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Browse the 1966 Encyclopaedia of New Zealand
Graphic: An Encyclopaedia of New Zealand 1966.


This information was published in 1966 in An Encyclopaedia of New Zealand, edited by A. H. McLintock. It has not been corrected and will not be updated.

Up-to-date information can be found elsewhere in Te Ara.




The indigenous vegetation of New Zealand is of considerable interest and beauty. It is unusual because of the large number of endemic species it contains and for the great variety of habitats in which they are found. Differences in climatic conditions, in altitude, and in type of soil are met with in a space of a few miles, and these factors have produced plant associations different from those in other parts of the world. Thanks to the enthusiasm of the first botanists to reach these shores, to the interests in plants shown by early missionaries, ships' surgeons, surveyors, and geologists, it was not long before a great many New Zealand plants had been collected and accurately described. Further, a remarkable herbarium consisting of specimens which had been sent to England was established at Kew Gardens, London.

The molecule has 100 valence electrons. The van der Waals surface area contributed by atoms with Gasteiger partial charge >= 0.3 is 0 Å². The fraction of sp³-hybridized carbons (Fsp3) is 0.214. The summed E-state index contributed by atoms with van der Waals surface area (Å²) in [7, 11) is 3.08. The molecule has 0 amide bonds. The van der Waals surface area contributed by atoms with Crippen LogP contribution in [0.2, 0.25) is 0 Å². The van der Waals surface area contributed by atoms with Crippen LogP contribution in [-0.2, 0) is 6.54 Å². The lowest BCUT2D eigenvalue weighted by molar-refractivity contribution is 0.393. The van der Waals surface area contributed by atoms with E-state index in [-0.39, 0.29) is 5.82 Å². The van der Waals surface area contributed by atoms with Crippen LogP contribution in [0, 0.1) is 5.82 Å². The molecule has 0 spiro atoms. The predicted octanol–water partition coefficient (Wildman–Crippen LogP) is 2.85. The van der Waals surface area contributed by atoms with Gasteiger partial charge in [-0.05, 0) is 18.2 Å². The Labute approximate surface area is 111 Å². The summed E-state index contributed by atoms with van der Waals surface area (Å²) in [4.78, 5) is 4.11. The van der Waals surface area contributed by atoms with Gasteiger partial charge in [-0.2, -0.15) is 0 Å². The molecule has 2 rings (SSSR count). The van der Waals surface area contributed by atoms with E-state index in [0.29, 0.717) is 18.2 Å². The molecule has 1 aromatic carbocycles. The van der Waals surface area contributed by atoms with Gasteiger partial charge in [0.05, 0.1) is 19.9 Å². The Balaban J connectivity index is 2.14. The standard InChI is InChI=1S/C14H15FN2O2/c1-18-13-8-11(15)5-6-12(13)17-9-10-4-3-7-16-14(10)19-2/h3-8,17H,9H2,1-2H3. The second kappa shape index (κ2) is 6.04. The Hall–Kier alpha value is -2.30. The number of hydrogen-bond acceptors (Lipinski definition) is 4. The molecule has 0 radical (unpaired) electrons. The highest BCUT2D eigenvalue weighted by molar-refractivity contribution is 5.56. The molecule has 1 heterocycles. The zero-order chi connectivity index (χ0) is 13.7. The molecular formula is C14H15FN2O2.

Olive Rita Croker, M.A., Botanist, Wellington.

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